• Create a legend sheet
  • Create demolition floor plans (if required)
  • Create new construction floor plans (piping and ductwork)
  • Create schedule sheet(s)
  • Create detail sheet(s)
  • Create a first version of project specifications

When evaluating the DD documents produced from this process, the following questions should be asked:
  • Are these the correct documents for a building owner to understand the design intent now that 35% of the design fee has been invested?
  • Will the owner have a sense of how much annual energy consumption and associated operating costs will result based on the documents to date?
  • Will a construction manager (CM) be able to provide a GMP (guaranteed maximum price) based on these documents vs. 50%, 75%, or 90% CDs?
  • Has the design engineer stayed within the design fee based on these deliverables?

Our DD assessment:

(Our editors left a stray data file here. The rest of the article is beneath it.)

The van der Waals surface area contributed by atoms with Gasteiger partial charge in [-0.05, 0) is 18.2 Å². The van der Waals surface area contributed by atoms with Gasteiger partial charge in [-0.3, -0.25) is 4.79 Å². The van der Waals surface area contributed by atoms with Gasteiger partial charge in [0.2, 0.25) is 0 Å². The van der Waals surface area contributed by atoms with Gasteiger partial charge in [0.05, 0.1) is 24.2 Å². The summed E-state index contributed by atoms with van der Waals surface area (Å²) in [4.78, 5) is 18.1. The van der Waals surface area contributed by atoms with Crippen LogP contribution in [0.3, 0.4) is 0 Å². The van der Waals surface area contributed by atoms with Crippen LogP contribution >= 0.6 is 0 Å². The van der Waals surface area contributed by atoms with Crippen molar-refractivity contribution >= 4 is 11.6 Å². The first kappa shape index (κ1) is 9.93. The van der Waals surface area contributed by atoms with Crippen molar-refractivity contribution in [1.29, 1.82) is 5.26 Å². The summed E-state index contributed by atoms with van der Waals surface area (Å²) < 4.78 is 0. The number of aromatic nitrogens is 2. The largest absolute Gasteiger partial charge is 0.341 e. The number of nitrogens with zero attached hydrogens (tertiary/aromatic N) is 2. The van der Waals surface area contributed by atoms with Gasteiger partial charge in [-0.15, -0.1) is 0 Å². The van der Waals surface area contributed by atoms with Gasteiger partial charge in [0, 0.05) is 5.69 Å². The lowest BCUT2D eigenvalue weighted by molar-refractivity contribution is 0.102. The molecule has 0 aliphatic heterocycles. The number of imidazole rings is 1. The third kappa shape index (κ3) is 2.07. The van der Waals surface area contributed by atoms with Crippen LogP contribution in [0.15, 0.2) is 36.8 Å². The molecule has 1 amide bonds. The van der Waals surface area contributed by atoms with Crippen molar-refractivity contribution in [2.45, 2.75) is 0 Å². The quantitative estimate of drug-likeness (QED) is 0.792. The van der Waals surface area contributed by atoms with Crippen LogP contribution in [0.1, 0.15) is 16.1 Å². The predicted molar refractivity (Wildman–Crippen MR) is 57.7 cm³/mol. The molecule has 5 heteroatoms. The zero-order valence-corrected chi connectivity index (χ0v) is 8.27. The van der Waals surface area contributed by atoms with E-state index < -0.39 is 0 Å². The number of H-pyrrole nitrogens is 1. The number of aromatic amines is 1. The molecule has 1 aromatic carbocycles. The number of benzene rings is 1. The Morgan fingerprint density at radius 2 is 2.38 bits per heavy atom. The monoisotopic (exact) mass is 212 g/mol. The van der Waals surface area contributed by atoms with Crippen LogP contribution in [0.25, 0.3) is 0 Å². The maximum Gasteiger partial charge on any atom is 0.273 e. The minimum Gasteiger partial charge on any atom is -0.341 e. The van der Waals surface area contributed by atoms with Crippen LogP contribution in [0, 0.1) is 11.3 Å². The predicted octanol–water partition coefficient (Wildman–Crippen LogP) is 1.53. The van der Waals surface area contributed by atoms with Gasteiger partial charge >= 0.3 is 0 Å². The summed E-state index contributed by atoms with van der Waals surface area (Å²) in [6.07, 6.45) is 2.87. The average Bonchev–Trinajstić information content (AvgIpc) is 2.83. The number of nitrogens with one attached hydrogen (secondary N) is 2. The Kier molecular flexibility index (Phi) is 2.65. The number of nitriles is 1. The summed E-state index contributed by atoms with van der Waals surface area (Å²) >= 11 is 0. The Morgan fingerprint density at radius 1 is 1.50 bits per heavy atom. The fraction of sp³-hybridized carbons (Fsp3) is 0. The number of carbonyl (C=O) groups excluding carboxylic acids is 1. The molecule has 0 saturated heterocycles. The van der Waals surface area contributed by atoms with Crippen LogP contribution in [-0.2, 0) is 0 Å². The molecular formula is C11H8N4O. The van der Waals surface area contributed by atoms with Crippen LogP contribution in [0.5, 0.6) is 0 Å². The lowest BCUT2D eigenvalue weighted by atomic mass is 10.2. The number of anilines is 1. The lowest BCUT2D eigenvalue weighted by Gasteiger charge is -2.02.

• No, although system layouts outline general intent and preliminary coordination, they don’t necessarily provide design intent and/or operational information.
  • No, the lack of operational information does not allow the owner to outline associated utility costs and operating costs.
  • No, the documents do not contain enough information for a CM to provide an accurate GMP.
  • No, the budget was probably exceeded because these documents are excessive, yet still lack substantial performance criteria.

Straying Off Course

As the engineer moves into the CD phase, the majority of the equipment has been selected and located, the main ductwork and piping systems’ routing has been established, and mechanical rooms have been laid out including access clearances for maintenance. Typically, 40% of the engineering fee is allotted to the CD phase, but here is where the engineering firm loses control of the fee, if it has not already started to lose control.